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Lockout looms in AFL

Chaz Palla | Tribune Review
A half empty Consol Energy Center watch the Power and Barntormers play April 6, 2012.

About Jerry DiPaola
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Pitt Football Reporter
Pittsburgh Tribune-Review

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POWER GAMEDAY

vs. MILWAUKEE7:30 p.m. today, Consol Energy Center

TV/Internet: WPCW/TribLive Radio

Notable: The Mustangs (4-8) are sixth in the league in scoring (58.6) but 16th in points allowed (60.2). ... The Power (3-9) are tied for the league lead in fewest yards allowed (328.5), but they haven't won a game on the field since April 14. ... Last week's forfeit victory against the Cleveland Gladiators — officially recorded as 2-0 — broke the team's six-game losing streak. ... Power coach Derek Stingley said offensive coordinator Mike Tomczak, who was hired May 21, may call plays for the first time.


By Jerry DiPaola

Published: Friday, June 15, 2012, 4:58 p.m.

The Arena Football League is poised to lock out its players at 6 p.m. Sunday if no agreement is reached this weekend in face-to-face negotiations aimed at achieving a collective bargaining agreement.

“There could be a lockout Sunday,” Power owner Matt Shaner said. “It would be inaccurate to say there absolutely is going to be one.”

Negotiating sessions are planned for today and Sunday. Seven games scheduled for tonight and Sunday are expected to be played. The Power will play the Milwaukee Mustangs tonight at Consol Energy Center.

Shaner said a lockout would mean finishing the season with replacement players, but he believes the sides are getting closer to finalizing a deal.

“We've made a lot of strides, and we are closer than ever to coming up with a long-term CBA,” he said. “Pittsburgh's hope is we want labor peace, and we want to treat the players as well as we can without bankrupting the league.”

AFL commissioner Jerry Kurz declined to comment.

Arena Football League Players Union executive director Ivan F. Soto said the league has indicated to him that it is considering a lockout.

“We take the league's threats seriously,” he said. “But we also understand what this would do to the league. In our opinion, their threat of a lockout and/or possible cancelation of the season would create a situation where the league would not be viable.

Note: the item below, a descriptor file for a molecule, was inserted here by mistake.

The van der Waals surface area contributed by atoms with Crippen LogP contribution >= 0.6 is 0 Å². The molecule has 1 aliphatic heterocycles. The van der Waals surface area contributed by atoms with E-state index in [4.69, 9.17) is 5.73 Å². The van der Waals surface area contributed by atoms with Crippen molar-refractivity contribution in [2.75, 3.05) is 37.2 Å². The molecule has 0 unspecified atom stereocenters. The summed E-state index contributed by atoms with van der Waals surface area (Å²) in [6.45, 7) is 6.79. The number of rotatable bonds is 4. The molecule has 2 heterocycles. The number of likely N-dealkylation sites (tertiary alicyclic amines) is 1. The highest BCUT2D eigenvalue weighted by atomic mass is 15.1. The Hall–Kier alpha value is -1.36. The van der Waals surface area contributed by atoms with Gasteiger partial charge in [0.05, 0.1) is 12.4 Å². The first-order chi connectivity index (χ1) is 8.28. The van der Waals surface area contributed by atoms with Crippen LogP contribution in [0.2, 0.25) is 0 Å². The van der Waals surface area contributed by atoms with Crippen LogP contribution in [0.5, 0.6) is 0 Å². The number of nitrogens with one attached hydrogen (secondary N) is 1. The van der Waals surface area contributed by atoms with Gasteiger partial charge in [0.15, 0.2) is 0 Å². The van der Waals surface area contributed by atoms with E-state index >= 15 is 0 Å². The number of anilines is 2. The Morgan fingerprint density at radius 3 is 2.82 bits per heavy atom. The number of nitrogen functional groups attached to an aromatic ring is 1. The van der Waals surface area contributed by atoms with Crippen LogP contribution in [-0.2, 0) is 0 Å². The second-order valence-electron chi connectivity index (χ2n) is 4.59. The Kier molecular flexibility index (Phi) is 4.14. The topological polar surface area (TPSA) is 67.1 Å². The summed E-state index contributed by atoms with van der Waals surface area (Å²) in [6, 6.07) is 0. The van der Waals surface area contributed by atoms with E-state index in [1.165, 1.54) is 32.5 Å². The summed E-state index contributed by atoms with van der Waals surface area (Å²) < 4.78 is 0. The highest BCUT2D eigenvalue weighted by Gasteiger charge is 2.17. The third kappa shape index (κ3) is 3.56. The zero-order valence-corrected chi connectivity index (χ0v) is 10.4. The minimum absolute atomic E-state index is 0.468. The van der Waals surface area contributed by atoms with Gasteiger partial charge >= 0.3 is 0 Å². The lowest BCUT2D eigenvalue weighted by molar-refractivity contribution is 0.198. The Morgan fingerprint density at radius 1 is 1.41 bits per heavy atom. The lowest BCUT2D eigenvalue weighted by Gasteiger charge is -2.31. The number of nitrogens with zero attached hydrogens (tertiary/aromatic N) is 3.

“(We) are hopeful that we are close enough and will be closer or near complete by (Sunday) where work stoppages and lockouts aren't going to be valuable to either side.”

The union revealed its counter offer to a final league proposal issued earlier this week.

Key elements of the union deal include:

• Salaries starting at $875 per game in 2013, with a $75 food allowance, and salary increases topping out at $1,250 in 2017, the final year of the proposed agreement.

• A starting quarterback bonus of $250 per game, plus a $250-per-game bonus for two “highly compensated” players.

• A housing allowance of $150 per week per player provided by the league, with players not required to rent from teams.

• An increase in the roster size from 24 players to 25, with 21 active on game days.

• For the remainder of this season — six games remain — player salaries would be $585 per game, with a quarterback bonus of $1,080. Players now make $400 per game, with quarterbacks getting a $1,275 bonus.

The league's proposal calls for pay starting at $825 per game, an increase of 106 percent from the current wage. It also wants a seven-year agreement through 2019 and game-day rosters reduced from 21 to 19 active players, with inactives increasing from three to six.

Players must pay for their own housing under the league proposal. Currently, players live rent-free during the season in housing chosen by teams.

Jerry DiPaola is a staff writer for Trib Total Media. He can be reached at jdipaola@tribweb.com.

 

 

 
 


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